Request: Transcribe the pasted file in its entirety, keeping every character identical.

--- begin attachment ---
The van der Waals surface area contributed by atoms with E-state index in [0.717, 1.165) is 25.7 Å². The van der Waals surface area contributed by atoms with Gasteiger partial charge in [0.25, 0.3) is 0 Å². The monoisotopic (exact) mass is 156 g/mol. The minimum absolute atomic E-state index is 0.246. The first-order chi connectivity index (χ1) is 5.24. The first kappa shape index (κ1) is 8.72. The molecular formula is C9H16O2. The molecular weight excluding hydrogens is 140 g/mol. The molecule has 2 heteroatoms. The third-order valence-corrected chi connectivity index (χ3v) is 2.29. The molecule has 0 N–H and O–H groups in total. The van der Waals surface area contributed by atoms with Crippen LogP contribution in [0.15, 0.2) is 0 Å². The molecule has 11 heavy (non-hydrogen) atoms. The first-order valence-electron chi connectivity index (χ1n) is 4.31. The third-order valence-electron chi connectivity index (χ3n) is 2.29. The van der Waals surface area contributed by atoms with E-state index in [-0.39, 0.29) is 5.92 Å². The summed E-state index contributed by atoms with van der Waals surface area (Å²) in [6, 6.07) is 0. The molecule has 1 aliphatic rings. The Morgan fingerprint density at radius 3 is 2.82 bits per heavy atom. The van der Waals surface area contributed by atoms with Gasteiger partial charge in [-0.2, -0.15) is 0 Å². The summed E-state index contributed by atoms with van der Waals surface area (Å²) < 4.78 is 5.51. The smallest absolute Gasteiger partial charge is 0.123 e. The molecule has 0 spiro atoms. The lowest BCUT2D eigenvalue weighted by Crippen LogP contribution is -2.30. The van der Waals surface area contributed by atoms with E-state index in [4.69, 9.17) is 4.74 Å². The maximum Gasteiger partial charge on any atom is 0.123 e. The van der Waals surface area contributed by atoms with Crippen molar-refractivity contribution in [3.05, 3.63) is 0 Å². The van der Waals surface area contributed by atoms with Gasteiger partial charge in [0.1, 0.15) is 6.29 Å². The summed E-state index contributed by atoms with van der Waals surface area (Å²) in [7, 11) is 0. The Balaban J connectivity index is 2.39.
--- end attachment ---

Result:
The van der Waals surface area contributed by atoms with E-state index in [0.717, 1.165) is 25.7 Å². The van der Waals surface area contributed by atoms with Gasteiger partial charge in [0.25, 0.3) is 0 Å². The monoisotopic (exact) mass is 156 g/mol. The minimum absolute atomic E-state index is 0.246. The first-order chi connectivity index (χ1) is 5.24. The first kappa shape index (κ1) is 8.72. The molecular formula is C9H16O2. The molecular weight excluding hydrogens is 140 g/mol. The molecule has 2 heteroatoms. The third-order valence-corrected chi connectivity index (χ3v) is 2.29. The molecule has 0 N–H and O–H groups in total. The van der Waals surface area contributed by atoms with Crippen LogP contribution in [0.15, 0.2) is 0 Å². The molecule has 11 heavy (non-hydrogen) atoms. The first-order valence-electron chi connectivity index (χ1n) is 4.31. The third-order valence-electron chi connectivity index (χ3n) is 2.29. The van der Waals surface area contributed by atoms with E-state index in [-0.39, 0.29) is 5.92 Å². The summed E-state index contributed by atoms with van der Waals surface area (Å²) in [6, 6.07) is 0. The molecule has 1 aliphatic rings. The Morgan fingerprint density at radius 3 is 2.82 bits per heavy atom. The van der Waals surface area contributed by atoms with Gasteiger partial charge in [-0.2, -0.15) is 0 Å². The summed E-state index contributed by atoms with van der Waals surface area (Å²) < 4.78 is 5.51. The smallest absolute Gasteiger partial charge is 0.123 e. The molecule has 0 spiro atoms. The lowest BCUT2D eigenvalue weighted by Crippen LogP contribution is -2.30. The van der Waals surface area contributed by atoms with E-state index in [4.69, 9.17) is 4.74 Å². The maximum Gasteiger partial charge on any atom is 0.123 e. The van der Waals surface area contributed by atoms with Crippen molar-refractivity contribution in [3.05, 3.63) is 0 Å². The van der Waals surface area contributed by atoms with Gasteiger partial charge in [0.1, 0.15) is 6.29 Å². The summed E-state index contributed by atoms with van der Waals surface area (Å²) in [7, 11) is 0. The Balaban J connectivity index is 2.39.